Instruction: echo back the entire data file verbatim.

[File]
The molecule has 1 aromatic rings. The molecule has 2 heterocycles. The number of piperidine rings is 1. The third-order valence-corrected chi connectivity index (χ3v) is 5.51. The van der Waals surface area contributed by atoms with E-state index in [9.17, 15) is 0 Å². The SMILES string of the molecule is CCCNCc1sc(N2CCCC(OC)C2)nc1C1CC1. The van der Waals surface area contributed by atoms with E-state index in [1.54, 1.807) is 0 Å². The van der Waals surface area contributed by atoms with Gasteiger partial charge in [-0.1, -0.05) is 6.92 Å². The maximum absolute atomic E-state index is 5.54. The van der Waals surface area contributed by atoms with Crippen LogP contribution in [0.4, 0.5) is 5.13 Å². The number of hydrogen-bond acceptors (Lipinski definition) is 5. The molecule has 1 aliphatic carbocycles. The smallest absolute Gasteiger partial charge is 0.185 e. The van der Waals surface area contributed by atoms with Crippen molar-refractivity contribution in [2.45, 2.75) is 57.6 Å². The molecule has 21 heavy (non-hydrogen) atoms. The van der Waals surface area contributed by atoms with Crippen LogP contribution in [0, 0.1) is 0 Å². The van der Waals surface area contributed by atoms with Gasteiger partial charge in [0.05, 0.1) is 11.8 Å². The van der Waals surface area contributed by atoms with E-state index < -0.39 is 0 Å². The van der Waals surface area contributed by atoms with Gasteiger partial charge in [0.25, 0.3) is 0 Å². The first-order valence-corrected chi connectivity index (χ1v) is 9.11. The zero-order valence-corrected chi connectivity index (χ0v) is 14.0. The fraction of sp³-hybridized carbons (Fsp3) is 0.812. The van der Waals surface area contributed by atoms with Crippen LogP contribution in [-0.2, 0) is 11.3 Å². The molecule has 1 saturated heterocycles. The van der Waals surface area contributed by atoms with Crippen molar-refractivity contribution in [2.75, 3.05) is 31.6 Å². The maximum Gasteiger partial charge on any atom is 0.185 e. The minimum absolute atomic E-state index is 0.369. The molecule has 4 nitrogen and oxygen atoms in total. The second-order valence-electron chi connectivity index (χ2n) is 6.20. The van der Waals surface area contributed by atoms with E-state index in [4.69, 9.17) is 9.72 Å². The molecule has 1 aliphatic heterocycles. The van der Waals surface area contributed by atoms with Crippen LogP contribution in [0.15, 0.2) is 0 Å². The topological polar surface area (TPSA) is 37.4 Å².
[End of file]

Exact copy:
The molecule has 1 aromatic rings. The molecule has 2 heterocycles. The number of piperidine rings is 1. The third-order valence-corrected chi connectivity index (χ3v) is 5.51. The van der Waals surface area contributed by atoms with E-state index in [9.17, 15) is 0 Å². The SMILES string of the molecule is CCCNCc1sc(N2CCCC(OC)C2)nc1C1CC1. The van der Waals surface area contributed by atoms with E-state index in [1.54, 1.807) is 0 Å². The van der Waals surface area contributed by atoms with Gasteiger partial charge in [-0.1, -0.05) is 6.92 Å². The maximum absolute atomic E-state index is 5.54. The van der Waals surface area contributed by atoms with Crippen LogP contribution in [0.4, 0.5) is 5.13 Å². The number of hydrogen-bond acceptors (Lipinski definition) is 5. The molecule has 1 aliphatic carbocycles. The smallest absolute Gasteiger partial charge is 0.185 e. The van der Waals surface area contributed by atoms with Crippen molar-refractivity contribution in [2.45, 2.75) is 57.6 Å². The molecule has 21 heavy (non-hydrogen) atoms. The van der Waals surface area contributed by atoms with Crippen LogP contribution in [0, 0.1) is 0 Å². The van der Waals surface area contributed by atoms with Gasteiger partial charge in [0.05, 0.1) is 11.8 Å². The van der Waals surface area contributed by atoms with E-state index < -0.39 is 0 Å². The van der Waals surface area contributed by atoms with Gasteiger partial charge in [0.25, 0.3) is 0 Å². The first-order valence-corrected chi connectivity index (χ1v) is 9.11. The zero-order valence-corrected chi connectivity index (χ0v) is 14.0. The fraction of sp³-hybridized carbons (Fsp3) is 0.812. The van der Waals surface area contributed by atoms with Crippen LogP contribution in [-0.2, 0) is 11.3 Å². The molecule has 1 saturated heterocycles. The van der Waals surface area contributed by atoms with Crippen molar-refractivity contribution in [2.75, 3.05) is 31.6 Å². The maximum Gasteiger partial charge on any atom is 0.185 e. The minimum absolute atomic E-state index is 0.369. The molecule has 4 nitrogen and oxygen atoms in total. The second-order valence-electron chi connectivity index (χ2n) is 6.20. The van der Waals surface area contributed by atoms with E-state index in [4.69, 9.17) is 9.72 Å². The molecule has 1 aliphatic heterocycles. The van der Waals surface area contributed by atoms with Crippen LogP contribution in [0.15, 0.2) is 0 Å². The topological polar surface area (TPSA) is 37.4 Å².